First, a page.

Thing is, perhaps your assumptions are sound. You really might make a mistake or trip over your own foot.3 But most mistakes can be fixed. And comedy pratfalls can lighten the tone. So always ask: does it matter? Because unless what you’re doing is actually life or death, the answer is probably: not a lot.
FWIW, I reckon it’s much easier to ask impertinent questions with someone else. Stuff said out loud tends to be stickier. Plus they won’t let you answer AND THEN I MIGHT DIE!!! each time.
Hm, do you have an example?
Yep, here’s a nice one I heard from a friend the other day. Although it’s applied to everyone I know at some point. And it shows how even very smart people can dig the mother of all ditches between FOBFO and reality.
My mate Nick is a writer. An expert writer, in fact. He’s written fiction, journalism, speeches and even non-fiction on reading all the writing out there. His products, courses and thought leadership are much sought after. And his own writing is a whipsmart, rip-roaring read. In fact Nick’s success is slightly puke-inducing. But he’s very nice so I (mostly) forgive him.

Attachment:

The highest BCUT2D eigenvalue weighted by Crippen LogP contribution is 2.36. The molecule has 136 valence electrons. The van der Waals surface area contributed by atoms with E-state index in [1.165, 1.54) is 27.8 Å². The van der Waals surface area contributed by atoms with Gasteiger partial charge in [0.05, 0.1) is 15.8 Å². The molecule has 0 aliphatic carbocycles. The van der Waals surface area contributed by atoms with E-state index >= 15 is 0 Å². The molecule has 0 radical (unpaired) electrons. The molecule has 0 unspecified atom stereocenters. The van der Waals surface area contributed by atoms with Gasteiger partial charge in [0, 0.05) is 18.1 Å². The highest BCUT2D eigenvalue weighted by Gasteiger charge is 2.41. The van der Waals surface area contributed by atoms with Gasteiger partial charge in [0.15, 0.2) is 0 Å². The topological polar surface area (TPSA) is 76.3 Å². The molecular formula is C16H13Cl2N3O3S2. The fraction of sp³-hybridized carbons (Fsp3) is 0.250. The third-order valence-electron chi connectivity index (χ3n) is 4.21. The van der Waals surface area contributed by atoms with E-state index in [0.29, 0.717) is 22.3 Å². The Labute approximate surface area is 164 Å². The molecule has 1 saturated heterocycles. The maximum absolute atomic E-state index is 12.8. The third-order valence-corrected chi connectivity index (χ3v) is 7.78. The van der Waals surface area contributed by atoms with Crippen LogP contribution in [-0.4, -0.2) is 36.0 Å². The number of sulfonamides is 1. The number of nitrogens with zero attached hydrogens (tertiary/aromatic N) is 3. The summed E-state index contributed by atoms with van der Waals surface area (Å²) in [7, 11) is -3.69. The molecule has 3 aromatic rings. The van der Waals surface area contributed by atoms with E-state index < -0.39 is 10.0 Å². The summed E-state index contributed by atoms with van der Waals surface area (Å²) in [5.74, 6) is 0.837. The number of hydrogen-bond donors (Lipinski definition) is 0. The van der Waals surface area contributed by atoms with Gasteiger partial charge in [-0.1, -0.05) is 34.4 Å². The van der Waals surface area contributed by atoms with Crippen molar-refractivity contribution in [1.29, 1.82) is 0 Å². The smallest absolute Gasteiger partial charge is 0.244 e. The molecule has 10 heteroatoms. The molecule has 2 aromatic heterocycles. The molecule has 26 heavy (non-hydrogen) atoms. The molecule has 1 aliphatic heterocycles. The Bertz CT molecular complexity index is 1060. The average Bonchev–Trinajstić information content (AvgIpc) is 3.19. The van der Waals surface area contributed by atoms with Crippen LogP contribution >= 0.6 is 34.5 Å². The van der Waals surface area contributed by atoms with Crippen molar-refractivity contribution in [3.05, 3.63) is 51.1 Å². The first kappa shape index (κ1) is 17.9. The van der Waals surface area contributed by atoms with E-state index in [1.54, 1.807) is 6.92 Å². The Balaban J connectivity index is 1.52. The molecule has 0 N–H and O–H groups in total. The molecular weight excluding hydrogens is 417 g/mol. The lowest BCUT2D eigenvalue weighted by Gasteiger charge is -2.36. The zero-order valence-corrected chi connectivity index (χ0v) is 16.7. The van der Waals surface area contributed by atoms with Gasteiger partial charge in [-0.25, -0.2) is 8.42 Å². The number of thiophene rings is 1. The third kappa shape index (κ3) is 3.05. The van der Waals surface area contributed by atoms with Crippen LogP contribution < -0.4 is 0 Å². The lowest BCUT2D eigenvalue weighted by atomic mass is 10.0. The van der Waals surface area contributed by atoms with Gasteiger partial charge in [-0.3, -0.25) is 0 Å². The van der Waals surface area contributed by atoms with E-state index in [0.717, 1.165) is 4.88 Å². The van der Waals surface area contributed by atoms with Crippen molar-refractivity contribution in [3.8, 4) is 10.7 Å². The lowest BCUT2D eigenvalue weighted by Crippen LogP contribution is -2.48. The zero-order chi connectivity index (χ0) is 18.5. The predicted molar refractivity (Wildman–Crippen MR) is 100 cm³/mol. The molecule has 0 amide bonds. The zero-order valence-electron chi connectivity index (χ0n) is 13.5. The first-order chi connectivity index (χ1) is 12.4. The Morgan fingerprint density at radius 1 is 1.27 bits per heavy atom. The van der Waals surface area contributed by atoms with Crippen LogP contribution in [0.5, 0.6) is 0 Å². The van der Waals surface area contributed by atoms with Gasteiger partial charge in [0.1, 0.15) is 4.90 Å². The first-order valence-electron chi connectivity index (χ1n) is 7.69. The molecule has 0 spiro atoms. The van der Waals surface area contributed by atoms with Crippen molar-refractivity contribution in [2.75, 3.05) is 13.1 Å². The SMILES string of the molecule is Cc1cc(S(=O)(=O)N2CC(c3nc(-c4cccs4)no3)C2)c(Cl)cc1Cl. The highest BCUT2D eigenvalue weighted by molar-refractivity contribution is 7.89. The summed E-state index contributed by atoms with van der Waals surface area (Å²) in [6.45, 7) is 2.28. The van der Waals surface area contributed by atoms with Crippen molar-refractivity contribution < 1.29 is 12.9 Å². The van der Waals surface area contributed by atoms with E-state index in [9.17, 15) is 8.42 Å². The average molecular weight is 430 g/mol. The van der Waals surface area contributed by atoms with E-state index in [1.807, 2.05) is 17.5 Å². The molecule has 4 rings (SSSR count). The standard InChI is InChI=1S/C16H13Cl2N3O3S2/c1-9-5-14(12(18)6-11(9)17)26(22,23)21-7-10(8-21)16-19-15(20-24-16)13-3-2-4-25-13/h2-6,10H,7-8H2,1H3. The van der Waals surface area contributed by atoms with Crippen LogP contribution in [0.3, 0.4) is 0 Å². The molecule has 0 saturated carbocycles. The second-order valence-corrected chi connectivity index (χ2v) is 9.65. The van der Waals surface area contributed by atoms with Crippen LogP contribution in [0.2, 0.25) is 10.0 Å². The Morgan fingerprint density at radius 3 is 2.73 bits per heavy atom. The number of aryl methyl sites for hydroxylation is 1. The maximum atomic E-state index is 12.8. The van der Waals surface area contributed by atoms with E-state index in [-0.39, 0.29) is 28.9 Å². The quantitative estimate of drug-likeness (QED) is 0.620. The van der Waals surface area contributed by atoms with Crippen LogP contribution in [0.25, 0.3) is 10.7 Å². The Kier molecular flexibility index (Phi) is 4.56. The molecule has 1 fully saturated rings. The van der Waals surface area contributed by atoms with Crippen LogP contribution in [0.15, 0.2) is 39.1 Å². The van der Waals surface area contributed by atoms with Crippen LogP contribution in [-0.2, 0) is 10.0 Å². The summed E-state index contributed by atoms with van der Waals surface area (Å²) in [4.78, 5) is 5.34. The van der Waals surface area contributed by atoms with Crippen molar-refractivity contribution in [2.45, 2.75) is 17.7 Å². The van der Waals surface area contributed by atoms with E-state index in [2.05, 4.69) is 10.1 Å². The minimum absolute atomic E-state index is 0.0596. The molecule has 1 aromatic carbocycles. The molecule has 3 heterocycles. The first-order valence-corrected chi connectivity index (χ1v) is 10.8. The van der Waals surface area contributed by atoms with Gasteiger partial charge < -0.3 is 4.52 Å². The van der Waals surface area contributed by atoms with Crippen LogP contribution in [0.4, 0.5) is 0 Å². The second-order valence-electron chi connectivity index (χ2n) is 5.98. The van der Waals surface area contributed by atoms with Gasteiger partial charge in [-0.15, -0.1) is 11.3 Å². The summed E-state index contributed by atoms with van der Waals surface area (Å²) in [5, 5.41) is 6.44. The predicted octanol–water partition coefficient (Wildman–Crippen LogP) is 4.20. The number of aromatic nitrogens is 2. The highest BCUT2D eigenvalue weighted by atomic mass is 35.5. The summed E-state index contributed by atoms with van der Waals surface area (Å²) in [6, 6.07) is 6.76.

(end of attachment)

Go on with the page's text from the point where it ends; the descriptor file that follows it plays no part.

Anyway. The other day Nick told me he just doesn't know his grammar. 🤯 He also told me that this used to worry him. His thought process back then? He was the expert in the room. He ought to know everything. Not knowing one thing invalidated all his expertise. Cue FOG OF ANXIETY!
Well, he concluded, if any of that happened, his clients would fall about laughing. His career would be crushed.
AND THEN HE MIGHT DIE.
But wait! Smart man that he is, Nick got curious:
What if he didn’t know the answer?
Fine! More fun to find out together.
Did his expertise hang on formal rather than instinctive prowess?
Nope. After all, he doesn’t need to be a mechanic to be a good driver. It’s just the same with writing. And in writing terms, he’s a really great driver.